7 November ― 4 Qudrat   Leave a comment

MORNING:

After him came Socrates who was indeed wise, accomplished and righteous. He practised self-denial, repressed his appetites for selfish desires and turned away from material pleasures. He withdrew to the mountains where he dwelt in a cave. He dissuaded men from worshipping idols and taught them the way of God, the Lord of Mercy, IMG_2088until the ignorant rose up against him. They arrested him and put him to death in prison. Thus relateth to thee this swift-moving Pen. What a penetrating vision into philosophy this eminent man had! He is the most distinguished of all philosophers and was highly versed in wisdom. We testify that he is one of the heroes in this field and an outstanding champion dedicated unto it. He had a profound knowledge of such sciences as were current amongst men as well as of those which were veiled from their minds. Methinks he drank one draught when the Most Great Ocean overflowed with gleaming and life-giving waters. He it is who perceived a unique, a tempered, and a pervasive nature in things, bearing the closest likeness to the human spirit, and he discovered this nature to be distinct from the substance of things in their refined form. He hath a special pronouncement on this weighty theme. Wert thou to ask from the worldly wise of this generation about this exposition, thou wouldst witness their incapacity to grasp it. Verily, thy Lord speaketh the truth but most people comprehend not.

After Socrates came the divine Plato who was a pupil of the former and occupied the chair of philosophy as his successor. He acknowledged his belief in God and in His signs which pervade all that hath been and shall be. Then came Aristotle, the well-known man of knowledge. He it is who discovered the power of gaseous matter. These men who stand out as leaders of the people and are pre-eminent among them, one and all acknowledged their belief in the immortal Being Who holdeth in His grasp the reins of all sciences.

—His Holiness Bahá’u’lláh

Tablets of Bahá’u’lláh, pp: 146-147

 

EVENING:

IMG_9901This Wronged One hath invariably treated the wise with affection. By the wise is meant men whose knowledge is not confined to mere words and whose lives have been fruitful and have produced enduring results. It is incumbent upon everyone to honour these blessed souls. Happy are they that observe God’s precepts; happy are they that have recognized the Truth; happy are they that judge with fairness in all matters and hold fast to the Cord of My inviolable Justice.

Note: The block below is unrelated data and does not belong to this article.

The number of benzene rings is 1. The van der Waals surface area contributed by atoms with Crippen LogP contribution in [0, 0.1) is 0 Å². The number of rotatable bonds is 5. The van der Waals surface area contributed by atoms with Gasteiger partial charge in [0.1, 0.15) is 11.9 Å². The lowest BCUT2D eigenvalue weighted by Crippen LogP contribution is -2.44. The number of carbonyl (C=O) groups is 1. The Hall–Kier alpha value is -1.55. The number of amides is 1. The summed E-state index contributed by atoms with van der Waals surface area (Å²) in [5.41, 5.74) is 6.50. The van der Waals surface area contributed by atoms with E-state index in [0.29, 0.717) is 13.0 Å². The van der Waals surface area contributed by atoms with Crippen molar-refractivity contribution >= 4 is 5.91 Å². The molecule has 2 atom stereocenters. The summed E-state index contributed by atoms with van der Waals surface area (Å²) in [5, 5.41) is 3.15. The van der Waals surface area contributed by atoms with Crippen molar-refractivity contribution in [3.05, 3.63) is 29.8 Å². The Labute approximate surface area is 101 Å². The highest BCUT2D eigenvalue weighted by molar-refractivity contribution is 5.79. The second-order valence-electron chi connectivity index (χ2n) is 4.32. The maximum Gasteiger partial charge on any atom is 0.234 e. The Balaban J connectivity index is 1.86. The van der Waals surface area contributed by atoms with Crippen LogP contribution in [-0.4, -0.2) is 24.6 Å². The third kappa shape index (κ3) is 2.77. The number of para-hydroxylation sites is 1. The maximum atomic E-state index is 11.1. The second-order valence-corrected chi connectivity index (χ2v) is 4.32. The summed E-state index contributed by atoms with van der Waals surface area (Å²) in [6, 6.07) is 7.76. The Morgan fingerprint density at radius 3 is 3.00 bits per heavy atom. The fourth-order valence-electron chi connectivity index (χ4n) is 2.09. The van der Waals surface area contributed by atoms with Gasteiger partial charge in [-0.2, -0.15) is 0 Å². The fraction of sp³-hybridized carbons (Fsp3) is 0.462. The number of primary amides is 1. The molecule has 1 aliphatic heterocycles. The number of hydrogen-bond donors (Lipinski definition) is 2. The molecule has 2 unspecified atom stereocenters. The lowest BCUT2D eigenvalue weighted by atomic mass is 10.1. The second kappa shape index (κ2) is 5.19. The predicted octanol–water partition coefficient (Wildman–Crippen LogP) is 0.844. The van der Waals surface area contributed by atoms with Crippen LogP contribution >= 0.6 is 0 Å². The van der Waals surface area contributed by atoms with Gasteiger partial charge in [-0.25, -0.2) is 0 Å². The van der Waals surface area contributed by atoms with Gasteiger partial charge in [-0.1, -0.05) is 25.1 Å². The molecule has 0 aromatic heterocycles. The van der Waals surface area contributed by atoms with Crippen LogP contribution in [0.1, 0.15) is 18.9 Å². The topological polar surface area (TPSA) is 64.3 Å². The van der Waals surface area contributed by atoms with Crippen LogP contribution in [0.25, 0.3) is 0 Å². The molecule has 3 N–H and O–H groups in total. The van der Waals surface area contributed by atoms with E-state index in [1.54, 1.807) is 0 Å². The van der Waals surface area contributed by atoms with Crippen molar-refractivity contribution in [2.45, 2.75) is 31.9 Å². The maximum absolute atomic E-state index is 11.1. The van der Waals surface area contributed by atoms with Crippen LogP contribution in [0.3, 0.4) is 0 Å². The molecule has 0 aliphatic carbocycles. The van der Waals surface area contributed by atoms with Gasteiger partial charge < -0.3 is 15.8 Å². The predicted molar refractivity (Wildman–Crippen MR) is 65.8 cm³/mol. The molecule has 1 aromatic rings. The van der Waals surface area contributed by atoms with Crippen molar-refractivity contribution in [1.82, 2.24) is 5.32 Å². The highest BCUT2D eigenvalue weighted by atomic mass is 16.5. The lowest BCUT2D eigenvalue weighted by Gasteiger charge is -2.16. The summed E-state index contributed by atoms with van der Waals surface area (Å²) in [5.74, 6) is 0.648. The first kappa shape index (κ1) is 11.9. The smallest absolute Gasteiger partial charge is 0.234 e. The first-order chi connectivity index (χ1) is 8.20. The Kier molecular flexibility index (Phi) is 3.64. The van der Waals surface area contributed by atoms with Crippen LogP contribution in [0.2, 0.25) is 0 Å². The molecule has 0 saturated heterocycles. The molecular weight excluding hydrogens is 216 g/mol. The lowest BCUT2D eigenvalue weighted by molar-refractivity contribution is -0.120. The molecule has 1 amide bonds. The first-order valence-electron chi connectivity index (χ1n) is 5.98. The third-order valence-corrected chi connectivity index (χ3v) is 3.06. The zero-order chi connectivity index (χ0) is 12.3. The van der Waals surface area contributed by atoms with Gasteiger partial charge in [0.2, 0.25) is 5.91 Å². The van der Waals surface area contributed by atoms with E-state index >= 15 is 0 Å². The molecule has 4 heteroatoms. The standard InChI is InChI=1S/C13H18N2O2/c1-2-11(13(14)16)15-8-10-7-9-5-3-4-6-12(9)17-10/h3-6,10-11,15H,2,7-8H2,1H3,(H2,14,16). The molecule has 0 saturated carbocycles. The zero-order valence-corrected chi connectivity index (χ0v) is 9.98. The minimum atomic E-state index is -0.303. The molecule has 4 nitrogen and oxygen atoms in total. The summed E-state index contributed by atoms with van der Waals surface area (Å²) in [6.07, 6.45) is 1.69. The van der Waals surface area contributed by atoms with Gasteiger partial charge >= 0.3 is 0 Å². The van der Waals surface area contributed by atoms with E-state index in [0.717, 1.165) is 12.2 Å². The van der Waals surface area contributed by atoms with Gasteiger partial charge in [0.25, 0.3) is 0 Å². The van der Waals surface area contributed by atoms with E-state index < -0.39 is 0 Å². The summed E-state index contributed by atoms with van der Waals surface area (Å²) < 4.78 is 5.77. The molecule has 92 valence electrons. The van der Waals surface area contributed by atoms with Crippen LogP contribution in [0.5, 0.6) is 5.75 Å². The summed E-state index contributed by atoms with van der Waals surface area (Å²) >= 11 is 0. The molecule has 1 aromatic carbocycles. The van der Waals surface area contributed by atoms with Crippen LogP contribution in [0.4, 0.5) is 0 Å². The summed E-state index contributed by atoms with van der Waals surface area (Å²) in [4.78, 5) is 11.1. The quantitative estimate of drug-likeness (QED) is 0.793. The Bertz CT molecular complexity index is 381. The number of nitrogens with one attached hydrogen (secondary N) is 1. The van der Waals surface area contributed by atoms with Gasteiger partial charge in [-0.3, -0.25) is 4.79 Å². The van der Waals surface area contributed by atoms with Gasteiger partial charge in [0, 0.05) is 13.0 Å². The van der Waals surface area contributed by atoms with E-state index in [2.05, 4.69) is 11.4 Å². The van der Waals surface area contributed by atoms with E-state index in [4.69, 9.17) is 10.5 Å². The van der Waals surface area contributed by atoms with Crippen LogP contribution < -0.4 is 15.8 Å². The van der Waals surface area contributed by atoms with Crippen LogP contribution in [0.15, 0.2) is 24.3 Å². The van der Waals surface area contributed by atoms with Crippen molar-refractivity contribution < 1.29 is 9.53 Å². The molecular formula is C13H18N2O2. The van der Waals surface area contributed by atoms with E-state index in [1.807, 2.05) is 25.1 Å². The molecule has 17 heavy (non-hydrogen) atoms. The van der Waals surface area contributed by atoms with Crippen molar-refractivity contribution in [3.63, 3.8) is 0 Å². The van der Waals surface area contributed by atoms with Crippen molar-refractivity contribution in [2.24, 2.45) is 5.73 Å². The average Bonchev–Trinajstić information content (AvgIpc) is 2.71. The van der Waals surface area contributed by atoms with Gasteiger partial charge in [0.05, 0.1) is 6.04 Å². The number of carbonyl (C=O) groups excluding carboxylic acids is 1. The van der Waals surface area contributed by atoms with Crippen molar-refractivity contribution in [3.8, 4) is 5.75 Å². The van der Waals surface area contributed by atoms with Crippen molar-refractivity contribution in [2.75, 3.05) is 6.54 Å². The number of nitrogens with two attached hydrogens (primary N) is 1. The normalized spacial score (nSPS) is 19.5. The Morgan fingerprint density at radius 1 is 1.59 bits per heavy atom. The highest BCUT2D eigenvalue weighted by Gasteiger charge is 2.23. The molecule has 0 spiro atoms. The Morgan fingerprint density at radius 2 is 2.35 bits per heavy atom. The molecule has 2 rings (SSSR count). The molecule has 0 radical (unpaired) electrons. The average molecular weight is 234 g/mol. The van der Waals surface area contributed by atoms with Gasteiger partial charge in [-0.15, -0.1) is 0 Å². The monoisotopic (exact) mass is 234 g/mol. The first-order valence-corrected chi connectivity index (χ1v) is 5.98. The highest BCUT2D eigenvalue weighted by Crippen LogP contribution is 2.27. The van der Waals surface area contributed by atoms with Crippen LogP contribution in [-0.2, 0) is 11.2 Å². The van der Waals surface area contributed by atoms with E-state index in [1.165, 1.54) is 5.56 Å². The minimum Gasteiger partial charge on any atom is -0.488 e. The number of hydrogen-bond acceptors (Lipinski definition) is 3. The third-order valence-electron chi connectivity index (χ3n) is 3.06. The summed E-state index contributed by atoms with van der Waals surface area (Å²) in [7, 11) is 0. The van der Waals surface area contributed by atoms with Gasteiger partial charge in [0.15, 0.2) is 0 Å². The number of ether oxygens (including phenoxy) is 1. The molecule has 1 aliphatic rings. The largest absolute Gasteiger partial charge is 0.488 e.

—His Holiness Bahá’u’lláh

Tablets of Bahá’u’lláh, p. 62

FROM THE CENTRE OF THE COVENANT   ‘ABDU’L-BAHÁ:

The conclusion is irresistible that the splendors of the Sun of Truth, the Word of God, have been the source and cause of human upbuilding and civilization. The world of nature is the kingdom of the animal. In its natural condition and plane of limitation the animal is perfect. The ferocious beasts of prey have been completely subject to the laws of nature in their development. They are without education or training; they have no power of abstract reasoning and intellectual ideals; they have no touch with the spiritual world and are without conception of God or the Holy Spirit. The animal can neither recognize nor apprehend the spiritual power of man and makes no distinction between man and itself, for the reason that its susceptibilities are limited to the IMG_1084plane of the senses. It lives under the bondage of nature and nature’s laws. All the animals are materialists. They are deniers of God and without realization of a transcendent power in the universe. They have no knowledge of the divine Prophets and Holy Books — mere captives of nature and the sense world. In reality they are like the great philosophers of this day who are not in touch with God and the Holy Spirit — deniers of the Prophets, ignorant of spiritual susceptibilities, deprived of the heavenly bounties and without belief in the supernatural power. The animal lives this kind of life blissfully and untroubled, whereas the material philosophers labor and study for ten or twenty years in schools and colleges, denying God, the Holy Spirit and divine inspirations. The animal is even a greater philosopher, for it attains the ability to do this without labor and study. For instance, the cow denies God and the Holy Spirit, knows nothing of divine inspirations, heavenly bounties or spiritual emotions and is a stranger to the world of hearts. Like the philosophers, the cow is a captive of nature and knows nothing beyond the range of the senses. The philosophers, however, glory in this, saying, “We are not captives of superstitions; we have implicit faith in the impressions of the senses and know nothing beyond the realm of nature, which contains and covers everything.” But the cow, without study or proficiency in the sciences, modestly and quietly views life from the same standpoint, living in harmony with nature’s laws in the utmost dignity and nobility.

The Promulgation of Universal Peace, pp: 311-312

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